Sunday, 19 September 2021
A BAKERY shop in Henley could close after 60 years with the owner blaming “unfair” competition from markets.
Ricky Martin, 47, who owns Patisserie Franco-Belge in Duke Street, says he is losing business to the traders selling bread and sandwiches at the regular markets in the town square.
He also claims that the footfall in the town has declined and that shoppers are being put off by the lack of sufficient parking space.
Speaking at a meeting of the town council’s town and community committee, Mr Martin said: “I am here to talk about the trading environment and the decline of Henley economically.
“I have been here a long time and the high street has declined and Duke Street in particular. It is a wealthy town but it has declined quite badly.
“Markets are having a severe impact and I don’t think there has been a market analysis. They are affecting Duke Street and our business. Sometimes they can turn a really good week into a loss-maker because they are taking so much trade.
“I am not anti-market but I am unhappy at the way they are managed and see it as unfair competition.
“I am now in the situation where the shop needs a refit of between £120,000 and £160,000 for new mixers and ovens. Unless I have got the support, I don’t think it is the right decision to invest that money. I think that will probably mean we close. Charity shops are the only thing that seem to be making money because they don’t have to pay rates.
“I have nothing against charity shops, they are good in a mix, but there’s probably too many in Duke Street and probably too many in Henley.
“I feel I am the last man standing — the last baker — and feel the decisions you make will decide whether I stay or not.”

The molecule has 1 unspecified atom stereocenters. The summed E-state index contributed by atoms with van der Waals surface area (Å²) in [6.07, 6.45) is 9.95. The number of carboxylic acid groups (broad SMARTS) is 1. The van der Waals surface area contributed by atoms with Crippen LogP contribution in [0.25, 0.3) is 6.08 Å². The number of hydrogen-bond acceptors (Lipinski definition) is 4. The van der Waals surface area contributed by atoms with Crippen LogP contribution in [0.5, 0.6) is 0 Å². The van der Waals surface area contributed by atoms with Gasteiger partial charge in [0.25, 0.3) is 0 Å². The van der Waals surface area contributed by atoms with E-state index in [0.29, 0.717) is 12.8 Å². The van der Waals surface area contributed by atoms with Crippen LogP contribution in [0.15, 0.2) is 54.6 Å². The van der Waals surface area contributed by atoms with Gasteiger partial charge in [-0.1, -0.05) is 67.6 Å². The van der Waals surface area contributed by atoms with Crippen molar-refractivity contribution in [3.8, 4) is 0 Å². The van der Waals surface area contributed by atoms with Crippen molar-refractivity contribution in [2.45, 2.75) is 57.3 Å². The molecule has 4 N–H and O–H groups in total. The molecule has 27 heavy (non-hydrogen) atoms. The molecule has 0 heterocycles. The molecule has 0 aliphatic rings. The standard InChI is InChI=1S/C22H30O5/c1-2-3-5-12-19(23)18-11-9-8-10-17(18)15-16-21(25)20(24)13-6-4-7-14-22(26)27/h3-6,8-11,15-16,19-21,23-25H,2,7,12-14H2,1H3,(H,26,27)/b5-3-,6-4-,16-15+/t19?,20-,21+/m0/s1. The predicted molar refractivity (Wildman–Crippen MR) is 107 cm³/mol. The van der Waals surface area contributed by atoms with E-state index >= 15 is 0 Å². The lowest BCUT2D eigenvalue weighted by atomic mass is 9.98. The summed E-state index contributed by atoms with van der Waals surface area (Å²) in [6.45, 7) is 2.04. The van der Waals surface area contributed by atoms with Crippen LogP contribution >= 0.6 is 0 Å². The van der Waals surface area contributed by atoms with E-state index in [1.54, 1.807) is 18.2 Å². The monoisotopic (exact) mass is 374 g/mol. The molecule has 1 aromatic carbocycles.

Mr Martin said that parking was a major issue, adding: “Look at Marlow — it hasn’t totally solved its parking problem but you can park in the town centre.”
He suggested creating more spaces in the Greys Road car park and in Hart Street.
Councillor Sam Evans said Marlow and Henley were “poles apart” as the former did not have the regular visitors that Henley attracted.
She added: “Some of the parking issues are quite short-term. Some of it is simple redirecting signage to the car parks.
“But it shouldn’t come from the council, it should come from the town. There is so much potential here — it is the best place to work and live.”
Cllr Evans added that a group should be set up comprising people who understood the economies of the town and had experienced running a business.
Councillor Will Hamilton urged Mr Martin not to close.
He said: “I think £160,000 producing novelty breads and great products is a great investment and I think we can run the markets better. I hope you will stay in Henley.”
In December, Mr Martin was granted planning permission to turn Patisserie Franco-Belge into two smaller shops and add an extension at the rear to create two flats in addition to two existing ones.
In the application, Sarah Baillieu, of agent Baillieu Architects, said the bakery was not under threat, adding: “The business isn’t going anywhere.”
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